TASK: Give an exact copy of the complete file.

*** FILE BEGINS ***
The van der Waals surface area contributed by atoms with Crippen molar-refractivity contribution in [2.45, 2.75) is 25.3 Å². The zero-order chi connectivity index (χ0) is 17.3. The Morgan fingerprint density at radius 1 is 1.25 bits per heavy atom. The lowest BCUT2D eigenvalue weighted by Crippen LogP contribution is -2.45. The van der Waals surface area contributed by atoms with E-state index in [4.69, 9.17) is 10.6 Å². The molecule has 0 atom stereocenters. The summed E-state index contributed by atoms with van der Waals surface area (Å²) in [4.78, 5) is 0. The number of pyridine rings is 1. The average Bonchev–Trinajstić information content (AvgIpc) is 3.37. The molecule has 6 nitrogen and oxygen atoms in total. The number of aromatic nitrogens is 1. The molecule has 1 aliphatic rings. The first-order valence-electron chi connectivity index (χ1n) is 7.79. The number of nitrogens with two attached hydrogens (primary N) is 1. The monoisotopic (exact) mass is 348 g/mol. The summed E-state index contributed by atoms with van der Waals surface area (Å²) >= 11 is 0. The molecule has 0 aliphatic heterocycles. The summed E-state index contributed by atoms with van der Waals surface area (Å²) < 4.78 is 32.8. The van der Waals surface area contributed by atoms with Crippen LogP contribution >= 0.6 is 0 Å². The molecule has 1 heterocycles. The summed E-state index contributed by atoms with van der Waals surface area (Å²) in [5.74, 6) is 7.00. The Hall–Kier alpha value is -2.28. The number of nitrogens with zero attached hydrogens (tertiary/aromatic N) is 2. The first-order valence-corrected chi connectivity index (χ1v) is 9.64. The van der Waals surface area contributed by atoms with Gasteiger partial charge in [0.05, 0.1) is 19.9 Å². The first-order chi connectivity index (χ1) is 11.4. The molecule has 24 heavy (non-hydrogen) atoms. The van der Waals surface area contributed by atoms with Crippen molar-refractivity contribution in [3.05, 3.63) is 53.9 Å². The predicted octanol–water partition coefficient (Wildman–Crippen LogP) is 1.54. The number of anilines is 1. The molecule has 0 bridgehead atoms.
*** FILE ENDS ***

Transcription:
The van der Waals surface area contributed by atoms with Crippen molar-refractivity contribution in [2.45, 2.75) is 25.3 Å². The zero-order chi connectivity index (χ0) is 17.3. The Morgan fingerprint density at radius 1 is 1.25 bits per heavy atom. The lowest BCUT2D eigenvalue weighted by Crippen LogP contribution is -2.45. The van der Waals surface area contributed by atoms with E-state index in [4.69, 9.17) is 10.6 Å². The molecule has 0 atom stereocenters. The summed E-state index contributed by atoms with van der Waals surface area (Å²) in [4.78, 5) is 0. The number of pyridine rings is 1. The average Bonchev–Trinajstić information content (AvgIpc) is 3.37. The molecule has 6 nitrogen and oxygen atoms in total. The number of aromatic nitrogens is 1. The molecule has 1 aliphatic rings. The first-order valence-electron chi connectivity index (χ1n) is 7.79. The number of nitrogens with two attached hydrogens (primary N) is 1. The monoisotopic (exact) mass is 348 g/mol. The summed E-state index contributed by atoms with van der Waals surface area (Å²) >= 11 is 0. The molecule has 0 aliphatic heterocycles. The summed E-state index contributed by atoms with van der Waals surface area (Å²) < 4.78 is 32.8. The van der Waals surface area contributed by atoms with Crippen LogP contribution >= 0.6 is 0 Å². The molecule has 1 heterocycles. The summed E-state index contributed by atoms with van der Waals surface area (Å²) in [5.74, 6) is 7.00. The Hall–Kier alpha value is -2.28. The number of nitrogens with zero attached hydrogens (tertiary/aromatic N) is 2. The first-order valence-corrected chi connectivity index (χ1v) is 9.64. The van der Waals surface area contributed by atoms with Gasteiger partial charge in [0.05, 0.1) is 19.9 Å². The first-order chi connectivity index (χ1) is 11.4. The molecule has 24 heavy (non-hydrogen) atoms. The van der Waals surface area contributed by atoms with Crippen molar-refractivity contribution in [3.05, 3.63) is 53.9 Å². The predicted octanol–water partition coefficient (Wildman–Crippen LogP) is 1.54. The number of anilines is 1. The molecule has 0 bridgehead atoms.